On the night of March 16, a man opened fire in three Atlanta-area massage businesses. Among eight victims shot dead were six women of Asian descent. On the night of March 17, the Hotchkiss community gathered for a Community Conversation open to all students, faculty and staff. More than 400 people participated in the virtual event.
Yassine Talhaoui, director of diversity & inclusion (D&I), opened the event. “It saddens me that we are not gathering for celebratory reasons,” he said. “Instead, in light of the staggering and disturbing rise in hate crimes targeting the Pan Asian communities, we have invited you to this safe space to connect, offer support, and share. I would like to reiterate and express our deep concern for ongoing acts of violence and racism perpetrated against Asians and Asian Americans across the U.S. and around the globe. We as a school and family are committed to creating a truly equitable and inclusive community in which every member -- students, faculty, staff, spouses, and their children -- feels safe, seen, and supported.”
Head of School Craig Bradley addressed attendees by echoing remarks he made during an All School meeting on March 1. Bradley noted that the killings in Atlanta were not a one-off event. Since the onset of the COVID-19 pandemic, acts of violence perpetrated against Asians and Asian Americans in the U.S. have increased dramatically.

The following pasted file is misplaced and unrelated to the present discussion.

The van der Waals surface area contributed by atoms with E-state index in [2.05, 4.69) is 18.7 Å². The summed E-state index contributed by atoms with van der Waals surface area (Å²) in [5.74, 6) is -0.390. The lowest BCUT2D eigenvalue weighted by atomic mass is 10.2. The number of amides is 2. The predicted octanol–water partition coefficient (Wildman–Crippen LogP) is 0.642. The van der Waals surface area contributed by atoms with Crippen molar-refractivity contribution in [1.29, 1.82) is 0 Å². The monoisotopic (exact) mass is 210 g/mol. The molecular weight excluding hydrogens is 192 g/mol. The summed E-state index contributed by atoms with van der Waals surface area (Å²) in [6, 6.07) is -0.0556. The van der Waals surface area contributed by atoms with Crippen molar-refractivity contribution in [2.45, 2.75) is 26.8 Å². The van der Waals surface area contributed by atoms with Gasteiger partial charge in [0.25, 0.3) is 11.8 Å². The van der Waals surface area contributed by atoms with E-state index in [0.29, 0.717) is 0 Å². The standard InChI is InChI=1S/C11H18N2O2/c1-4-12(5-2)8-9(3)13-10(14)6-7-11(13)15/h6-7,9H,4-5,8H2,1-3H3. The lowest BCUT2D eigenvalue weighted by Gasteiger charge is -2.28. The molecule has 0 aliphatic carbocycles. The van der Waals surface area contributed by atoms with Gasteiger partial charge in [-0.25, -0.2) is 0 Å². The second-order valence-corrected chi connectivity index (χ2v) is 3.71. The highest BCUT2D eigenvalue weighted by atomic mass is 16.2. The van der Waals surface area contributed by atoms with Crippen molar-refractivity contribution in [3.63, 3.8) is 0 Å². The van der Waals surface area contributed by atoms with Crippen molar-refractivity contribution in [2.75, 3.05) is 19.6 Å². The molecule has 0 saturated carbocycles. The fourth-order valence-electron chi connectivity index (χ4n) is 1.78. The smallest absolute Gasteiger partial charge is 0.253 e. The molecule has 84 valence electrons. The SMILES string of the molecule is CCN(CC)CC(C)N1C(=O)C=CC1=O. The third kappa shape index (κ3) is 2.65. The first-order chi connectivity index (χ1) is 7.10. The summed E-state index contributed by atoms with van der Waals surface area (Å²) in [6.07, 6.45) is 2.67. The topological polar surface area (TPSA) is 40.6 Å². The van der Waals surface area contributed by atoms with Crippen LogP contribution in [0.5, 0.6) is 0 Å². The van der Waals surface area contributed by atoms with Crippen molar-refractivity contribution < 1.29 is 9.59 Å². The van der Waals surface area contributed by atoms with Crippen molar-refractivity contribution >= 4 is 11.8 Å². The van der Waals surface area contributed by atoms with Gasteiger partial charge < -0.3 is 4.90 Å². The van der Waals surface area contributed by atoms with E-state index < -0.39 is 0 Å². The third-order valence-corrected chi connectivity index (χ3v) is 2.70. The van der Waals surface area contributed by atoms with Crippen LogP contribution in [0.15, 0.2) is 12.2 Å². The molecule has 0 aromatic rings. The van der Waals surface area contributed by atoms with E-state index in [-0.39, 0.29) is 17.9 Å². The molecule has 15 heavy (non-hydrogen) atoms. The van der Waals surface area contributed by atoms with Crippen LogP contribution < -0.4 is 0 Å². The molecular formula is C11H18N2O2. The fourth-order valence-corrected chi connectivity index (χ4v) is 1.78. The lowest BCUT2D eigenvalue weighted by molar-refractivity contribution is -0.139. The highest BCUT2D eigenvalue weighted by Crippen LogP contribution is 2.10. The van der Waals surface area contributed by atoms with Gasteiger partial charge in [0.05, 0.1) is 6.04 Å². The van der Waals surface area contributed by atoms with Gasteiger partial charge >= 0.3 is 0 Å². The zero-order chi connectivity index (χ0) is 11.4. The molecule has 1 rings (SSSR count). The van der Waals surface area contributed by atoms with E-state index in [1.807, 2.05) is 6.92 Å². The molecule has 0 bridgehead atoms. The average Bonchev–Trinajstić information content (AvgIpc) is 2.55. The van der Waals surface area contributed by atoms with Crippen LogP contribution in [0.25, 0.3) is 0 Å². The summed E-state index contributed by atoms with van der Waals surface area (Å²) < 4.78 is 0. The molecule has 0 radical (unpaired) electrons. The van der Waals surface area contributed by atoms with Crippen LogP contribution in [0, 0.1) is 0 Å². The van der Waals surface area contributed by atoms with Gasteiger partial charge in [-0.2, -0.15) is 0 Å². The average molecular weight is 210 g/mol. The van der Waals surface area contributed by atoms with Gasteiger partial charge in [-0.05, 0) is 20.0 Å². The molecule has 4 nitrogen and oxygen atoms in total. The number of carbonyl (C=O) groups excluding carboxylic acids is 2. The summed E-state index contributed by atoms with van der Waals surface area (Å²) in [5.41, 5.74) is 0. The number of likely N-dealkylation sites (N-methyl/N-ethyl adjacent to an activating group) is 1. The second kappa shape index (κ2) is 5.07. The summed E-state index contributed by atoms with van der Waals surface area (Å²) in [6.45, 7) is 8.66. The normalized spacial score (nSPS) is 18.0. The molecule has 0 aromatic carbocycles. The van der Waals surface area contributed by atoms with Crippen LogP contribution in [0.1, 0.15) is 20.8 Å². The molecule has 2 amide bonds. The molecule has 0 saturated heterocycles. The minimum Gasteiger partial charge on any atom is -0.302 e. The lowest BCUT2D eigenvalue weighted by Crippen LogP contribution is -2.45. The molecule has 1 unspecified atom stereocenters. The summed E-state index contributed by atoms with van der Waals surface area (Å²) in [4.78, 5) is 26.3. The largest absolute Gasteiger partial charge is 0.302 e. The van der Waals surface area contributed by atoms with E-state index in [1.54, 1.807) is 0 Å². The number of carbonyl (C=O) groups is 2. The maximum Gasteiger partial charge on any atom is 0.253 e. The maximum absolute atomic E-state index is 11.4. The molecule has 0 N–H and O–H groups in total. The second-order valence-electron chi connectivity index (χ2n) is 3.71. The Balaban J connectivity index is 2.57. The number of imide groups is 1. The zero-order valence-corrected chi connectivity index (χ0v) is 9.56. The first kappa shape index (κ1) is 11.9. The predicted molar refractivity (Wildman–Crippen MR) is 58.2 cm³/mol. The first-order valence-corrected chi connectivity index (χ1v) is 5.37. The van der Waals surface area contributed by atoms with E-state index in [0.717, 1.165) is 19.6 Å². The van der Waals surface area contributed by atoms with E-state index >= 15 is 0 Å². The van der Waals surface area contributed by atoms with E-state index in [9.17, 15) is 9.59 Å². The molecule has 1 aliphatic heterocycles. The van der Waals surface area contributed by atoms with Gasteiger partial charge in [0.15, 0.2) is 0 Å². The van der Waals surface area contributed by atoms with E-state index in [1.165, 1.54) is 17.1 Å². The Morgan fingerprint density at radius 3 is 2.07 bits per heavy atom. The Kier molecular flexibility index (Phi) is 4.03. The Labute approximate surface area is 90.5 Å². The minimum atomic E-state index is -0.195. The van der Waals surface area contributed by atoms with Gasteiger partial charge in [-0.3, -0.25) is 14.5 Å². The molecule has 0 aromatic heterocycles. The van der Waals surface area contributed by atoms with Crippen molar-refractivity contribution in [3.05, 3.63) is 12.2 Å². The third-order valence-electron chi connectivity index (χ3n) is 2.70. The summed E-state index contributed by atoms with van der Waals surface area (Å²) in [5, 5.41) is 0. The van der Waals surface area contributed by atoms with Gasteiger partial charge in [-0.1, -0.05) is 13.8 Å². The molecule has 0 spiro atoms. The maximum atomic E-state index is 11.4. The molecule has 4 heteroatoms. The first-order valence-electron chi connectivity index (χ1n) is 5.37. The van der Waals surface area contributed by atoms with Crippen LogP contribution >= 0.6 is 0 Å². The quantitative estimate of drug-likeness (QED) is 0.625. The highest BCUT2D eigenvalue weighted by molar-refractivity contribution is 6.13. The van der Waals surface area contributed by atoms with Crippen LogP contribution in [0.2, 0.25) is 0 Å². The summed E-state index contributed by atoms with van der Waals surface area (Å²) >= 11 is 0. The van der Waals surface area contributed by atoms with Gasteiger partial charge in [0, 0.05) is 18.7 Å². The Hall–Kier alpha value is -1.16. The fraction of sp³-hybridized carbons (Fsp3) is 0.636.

“I am concerned about the sense of well-being among Asians and Asian Americans, and with reason,” he said, going on to assure Asian-identifying members of the Hotchkiss community that their safety is paramount.
Following his comments, Renée Marcellus, assistant director of D&I, and Kristen Lazarus from the counseling office, reminded students of resources available to them including spaces for ongoing discussion and access to counseling services. A moment of silence was observed for all victims of the Atlanta shootings. Thereafter, attendees were offered the opportunity to share their thoughts. By the conclusion of the event, dozens of attendees had spoken with deep emotion, conviction, and eloquence.
Community Conversations provide a safe space in which students, faculty, and staff engage in meaningful dialogue about sensitive topics such as religion and religious identity, racial ethnicity, sexual orientation, and privilege. The conversations are part of the School's commitment to enhancing learning, growing empathy, and creating an environment in which students feel safe, seen, and supported, even when openly expressing challenging ideas and emotions.
At the conclusion of Wednesday night’s discussion, community members identifying as Pan Asian were invited to a continuing affinity group gathering. A follow-up event for all students, faculty and staff is planned for next week.